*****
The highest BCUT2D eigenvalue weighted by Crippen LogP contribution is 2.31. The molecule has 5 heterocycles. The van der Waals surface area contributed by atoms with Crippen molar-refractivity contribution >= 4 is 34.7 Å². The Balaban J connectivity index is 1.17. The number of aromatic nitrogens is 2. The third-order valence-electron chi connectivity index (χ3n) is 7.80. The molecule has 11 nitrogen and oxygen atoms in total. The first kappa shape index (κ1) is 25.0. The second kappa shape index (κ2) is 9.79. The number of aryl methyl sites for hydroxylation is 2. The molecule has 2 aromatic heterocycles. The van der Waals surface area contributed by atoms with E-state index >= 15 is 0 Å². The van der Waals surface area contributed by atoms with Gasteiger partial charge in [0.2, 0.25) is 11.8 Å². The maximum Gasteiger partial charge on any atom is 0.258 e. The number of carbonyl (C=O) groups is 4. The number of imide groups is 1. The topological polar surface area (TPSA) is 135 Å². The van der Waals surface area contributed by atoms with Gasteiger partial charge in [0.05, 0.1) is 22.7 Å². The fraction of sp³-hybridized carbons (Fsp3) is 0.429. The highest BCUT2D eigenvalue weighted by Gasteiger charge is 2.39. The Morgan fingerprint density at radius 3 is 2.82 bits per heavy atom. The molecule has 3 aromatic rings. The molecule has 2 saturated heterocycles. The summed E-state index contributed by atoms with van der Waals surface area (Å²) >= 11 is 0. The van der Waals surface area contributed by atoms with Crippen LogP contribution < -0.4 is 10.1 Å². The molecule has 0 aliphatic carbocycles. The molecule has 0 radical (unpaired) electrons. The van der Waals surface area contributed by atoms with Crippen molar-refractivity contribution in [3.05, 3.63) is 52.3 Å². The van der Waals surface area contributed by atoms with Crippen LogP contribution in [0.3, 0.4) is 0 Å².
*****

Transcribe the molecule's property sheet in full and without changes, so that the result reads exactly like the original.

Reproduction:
The highest BCUT2D eigenvalue weighted by Crippen LogP contribution is 2.31. The molecule has 5 heterocycles. The van der Waals surface area contributed by atoms with Crippen molar-refractivity contribution >= 4 is 34.7 Å². The Balaban J connectivity index is 1.17. The number of aromatic nitrogens is 2. The third-order valence-electron chi connectivity index (χ3n) is 7.80. The molecule has 11 nitrogen and oxygen atoms in total. The first kappa shape index (κ1) is 25.0. The second kappa shape index (κ2) is 9.79. The number of aryl methyl sites for hydroxylation is 2. The molecule has 2 aromatic heterocycles. The van der Waals surface area contributed by atoms with E-state index >= 15 is 0 Å². The van der Waals surface area contributed by atoms with Gasteiger partial charge in [0.2, 0.25) is 11.8 Å². The maximum Gasteiger partial charge on any atom is 0.258 e. The number of carbonyl (C=O) groups is 4. The number of imide groups is 1. The topological polar surface area (TPSA) is 135 Å². The van der Waals surface area contributed by atoms with Gasteiger partial charge in [0.05, 0.1) is 22.7 Å². The fraction of sp³-hybridized carbons (Fsp3) is 0.429. The highest BCUT2D eigenvalue weighted by Gasteiger charge is 2.39. The Morgan fingerprint density at radius 3 is 2.82 bits per heavy atom. The molecule has 3 aromatic rings. The molecule has 2 saturated heterocycles. The summed E-state index contributed by atoms with van der Waals surface area (Å²) >= 11 is 0. The van der Waals surface area contributed by atoms with Crippen LogP contribution < -0.4 is 10.1 Å². The molecule has 0 aliphatic carbocycles. The molecule has 0 radical (unpaired) electrons. The van der Waals surface area contributed by atoms with Crippen molar-refractivity contribution in [3.05, 3.63) is 52.3 Å². The van der Waals surface area contributed by atoms with Crippen LogP contribution in [0.3, 0.4) is 0 Å².